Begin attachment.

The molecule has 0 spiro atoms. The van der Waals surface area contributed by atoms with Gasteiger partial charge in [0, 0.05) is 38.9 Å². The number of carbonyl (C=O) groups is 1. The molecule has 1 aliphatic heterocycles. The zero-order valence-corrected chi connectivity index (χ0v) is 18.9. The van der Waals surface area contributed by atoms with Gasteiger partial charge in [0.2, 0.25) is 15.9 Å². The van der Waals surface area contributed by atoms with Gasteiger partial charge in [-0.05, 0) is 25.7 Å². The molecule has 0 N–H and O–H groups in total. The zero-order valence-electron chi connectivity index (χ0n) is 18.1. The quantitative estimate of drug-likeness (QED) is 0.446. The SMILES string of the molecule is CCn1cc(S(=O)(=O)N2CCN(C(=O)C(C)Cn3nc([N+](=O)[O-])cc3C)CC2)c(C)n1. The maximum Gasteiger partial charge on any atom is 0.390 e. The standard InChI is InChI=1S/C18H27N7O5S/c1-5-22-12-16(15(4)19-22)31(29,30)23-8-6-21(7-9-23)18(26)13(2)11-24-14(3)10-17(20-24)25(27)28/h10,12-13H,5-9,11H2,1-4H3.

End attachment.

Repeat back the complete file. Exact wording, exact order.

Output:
The molecule has 0 spiro atoms. The van der Waals surface area contributed by atoms with Gasteiger partial charge in [0, 0.05) is 38.9 Å². The number of carbonyl (C=O) groups is 1. The molecule has 1 aliphatic heterocycles. The zero-order valence-corrected chi connectivity index (χ0v) is 18.9. The van der Waals surface area contributed by atoms with Gasteiger partial charge in [0.2, 0.25) is 15.9 Å². The van der Waals surface area contributed by atoms with Gasteiger partial charge in [-0.05, 0) is 25.7 Å². The molecule has 0 N–H and O–H groups in total. The zero-order valence-electron chi connectivity index (χ0n) is 18.1. The quantitative estimate of drug-likeness (QED) is 0.446. The SMILES string of the molecule is CCn1cc(S(=O)(=O)N2CCN(C(=O)C(C)Cn3nc([N+](=O)[O-])cc3C)CC2)c(C)n1. The maximum Gasteiger partial charge on any atom is 0.390 e. The standard InChI is InChI=1S/C18H27N7O5S/c1-5-22-12-16(15(4)19-22)31(29,30)23-8-6-21(7-9-23)18(26)13(2)11-24-14(3)10-17(20-24)25(27)28/h10,12-13H,5-9,11H2,1-4H3.